I store the 25 pound sacks of flour and sugar in large plastic buckets with tight lids, from which I replenish the smaller vessels, but everything else goes into glass. Currently we have flour, sugar, oats, cornmeal, macaroni, dried beans, baking soda, and powdered milk stored in large jars. Breakfast muffins are in a large one in the freezer. Quart to half-gallon sized ones contain yeast (in the refrigerator), cornstarch, barley, rice, grits, cereal and lemonade mix.

This summer we bought a large box of Texas peaches and froze most of them in a light sugar syrup in jars. It was too hot for me to get out and pick blackberries, but we usually have jars of them in the freezer, too.

For convenience and because I like the way it looks, I keep bottles of canola oil, olive oil and vinegar in small bottles. Sometimes I order water at restaurants and it comes in beautifully colored bottles. Lovely shades of green and blue. A package of corks from the hardware store seals them. This is very convenient for making salad dressing and cooking.

My parents were young adults during the depression and I learned about this from them. My dad would sit and shell pecans during the winter, put them in jars in the freezer and then we’d always have plenty for cooking the whole year.

This post is linked to:
Make Do Mondays
Frugal Friday on Life as Mom

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Filed under Free, Hints, Making Do, Thrift, Using What You Have

September Door Decoration

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Fall is my favorite season. Here in north Texas it’s a real relief after summer. Just a few weeks ago it was 107 degrees, so I’m thankful even when the mercury goes down into the 80s.

So to celebrate, I wanted something to put on our front door, but I’m on a spending diet; going to Hobby Lobby and buying a gorgeous autumn wreath is out. What could I make?

What I came up with is not only cheap, it was almost free. I had everything on hand I needed, or more correctly, I decided to use only what I already had.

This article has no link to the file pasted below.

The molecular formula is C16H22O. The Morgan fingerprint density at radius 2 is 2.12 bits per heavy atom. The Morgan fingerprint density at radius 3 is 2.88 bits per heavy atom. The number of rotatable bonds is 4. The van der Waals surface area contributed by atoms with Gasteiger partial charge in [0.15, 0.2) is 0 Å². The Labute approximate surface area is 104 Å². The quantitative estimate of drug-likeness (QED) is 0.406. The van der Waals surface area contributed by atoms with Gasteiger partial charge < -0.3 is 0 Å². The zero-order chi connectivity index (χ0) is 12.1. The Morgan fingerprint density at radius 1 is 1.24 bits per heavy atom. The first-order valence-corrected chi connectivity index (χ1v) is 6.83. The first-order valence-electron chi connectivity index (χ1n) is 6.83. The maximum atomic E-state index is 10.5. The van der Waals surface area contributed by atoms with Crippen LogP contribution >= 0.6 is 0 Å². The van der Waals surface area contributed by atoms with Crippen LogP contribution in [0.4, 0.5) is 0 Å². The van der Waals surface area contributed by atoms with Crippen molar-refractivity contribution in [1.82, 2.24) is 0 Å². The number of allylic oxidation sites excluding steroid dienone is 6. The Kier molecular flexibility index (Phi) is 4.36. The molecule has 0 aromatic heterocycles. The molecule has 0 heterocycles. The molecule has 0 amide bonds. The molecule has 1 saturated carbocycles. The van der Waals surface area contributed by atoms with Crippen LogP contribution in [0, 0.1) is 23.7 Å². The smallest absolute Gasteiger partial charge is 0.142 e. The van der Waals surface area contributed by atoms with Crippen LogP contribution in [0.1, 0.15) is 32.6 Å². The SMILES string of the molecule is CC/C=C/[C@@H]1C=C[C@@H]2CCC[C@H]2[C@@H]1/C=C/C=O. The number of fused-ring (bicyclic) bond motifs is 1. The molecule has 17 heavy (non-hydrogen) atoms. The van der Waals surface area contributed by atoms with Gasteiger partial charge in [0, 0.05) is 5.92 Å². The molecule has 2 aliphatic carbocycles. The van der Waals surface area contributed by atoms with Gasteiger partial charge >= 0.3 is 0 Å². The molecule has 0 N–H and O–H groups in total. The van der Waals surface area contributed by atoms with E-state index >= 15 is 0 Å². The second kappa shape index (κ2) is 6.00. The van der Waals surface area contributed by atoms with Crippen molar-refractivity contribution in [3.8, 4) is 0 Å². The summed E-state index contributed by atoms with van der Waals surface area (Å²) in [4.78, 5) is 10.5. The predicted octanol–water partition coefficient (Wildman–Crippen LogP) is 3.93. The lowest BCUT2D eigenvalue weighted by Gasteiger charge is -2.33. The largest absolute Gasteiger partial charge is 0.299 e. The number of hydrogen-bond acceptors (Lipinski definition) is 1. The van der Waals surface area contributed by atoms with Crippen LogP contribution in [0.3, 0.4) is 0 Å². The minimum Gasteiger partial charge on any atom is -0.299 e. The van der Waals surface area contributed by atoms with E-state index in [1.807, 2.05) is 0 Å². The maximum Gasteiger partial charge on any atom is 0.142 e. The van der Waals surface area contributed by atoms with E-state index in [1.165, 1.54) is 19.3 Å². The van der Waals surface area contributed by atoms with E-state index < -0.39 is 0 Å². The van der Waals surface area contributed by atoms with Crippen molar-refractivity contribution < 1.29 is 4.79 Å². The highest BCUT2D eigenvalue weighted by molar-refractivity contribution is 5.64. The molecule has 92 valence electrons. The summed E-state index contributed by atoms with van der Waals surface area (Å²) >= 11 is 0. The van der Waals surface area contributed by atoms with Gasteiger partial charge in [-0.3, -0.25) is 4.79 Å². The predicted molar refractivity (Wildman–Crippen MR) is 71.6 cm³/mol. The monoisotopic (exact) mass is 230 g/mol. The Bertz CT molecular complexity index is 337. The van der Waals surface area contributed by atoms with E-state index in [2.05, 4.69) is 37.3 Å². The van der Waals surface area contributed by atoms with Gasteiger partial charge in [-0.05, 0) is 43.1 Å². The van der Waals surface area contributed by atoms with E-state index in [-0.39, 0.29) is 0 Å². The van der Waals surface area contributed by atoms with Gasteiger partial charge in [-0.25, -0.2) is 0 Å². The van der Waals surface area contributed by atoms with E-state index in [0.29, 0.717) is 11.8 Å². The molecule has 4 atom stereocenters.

Apple Wreath

1. Fold a stiff piece of junk mail in half and cut out the shape of an apple 4″ tall. This was my stencil. Unfold and smooth it out, placing it on an ironed piece of heavy brown paper sack.

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2. Pour a small amount of white acrylic paint on a saucer, and using a stipple brush, stencil 10 apples. After they’re dry (and it doesn’t take very long), draw outside the white around 1/4″ with a medium Sharpie. Include a wide stem at the top of the apple when drawing the shape. Using a narrow brush and red paint, fill in the area between the white and black line. Cut out. Using either the Sharpie or some brown paint (I used black but I think brown would’ve been better), paint on some seeds.

3. After all that the stencil should be dry; if it isn’t cut another one (it should be slightly larger than the one used for the inside of the apple). Stencil another 10 apples, this time in red. When dry, outline with the Sharpie, remembering to include a stem. Cut out.
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4. For the leaves I drew out a basic leaf shape and traced it onto green construction paper. At 2 leaves per apple, the cutting out part was going to get tedious, so I tri-folded the paper. It was easy to cut this way because construction paper is so soft. Then I folded or bent the leaves before gluing them onto the stems to give it a little dimension. Use whatever glue you want (I think I used plain old Elmer’s) and place them on both sides of each stem.

5. For the base wreath I drew around a dinner plate onto cardboard; then used a smaller saucer inside and cut it out with my kitchen shears. (If you think the cardboard might show, go ahead and paint the ring red. This will probably take a little while to dry.)
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6. Before gluing anything down, space the red apples evenly around the wreath. Now glue them. Again, I used Elmer’s. Place the “cut apples” on top between the red ones.

7. Tie a piece of ribbon or jute around the top and hang on the door.

This would make a good project for children old enough to use scissors.

(This project is linked to Make Do Mondays

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Filed under Crafts - Paper, Using What You Have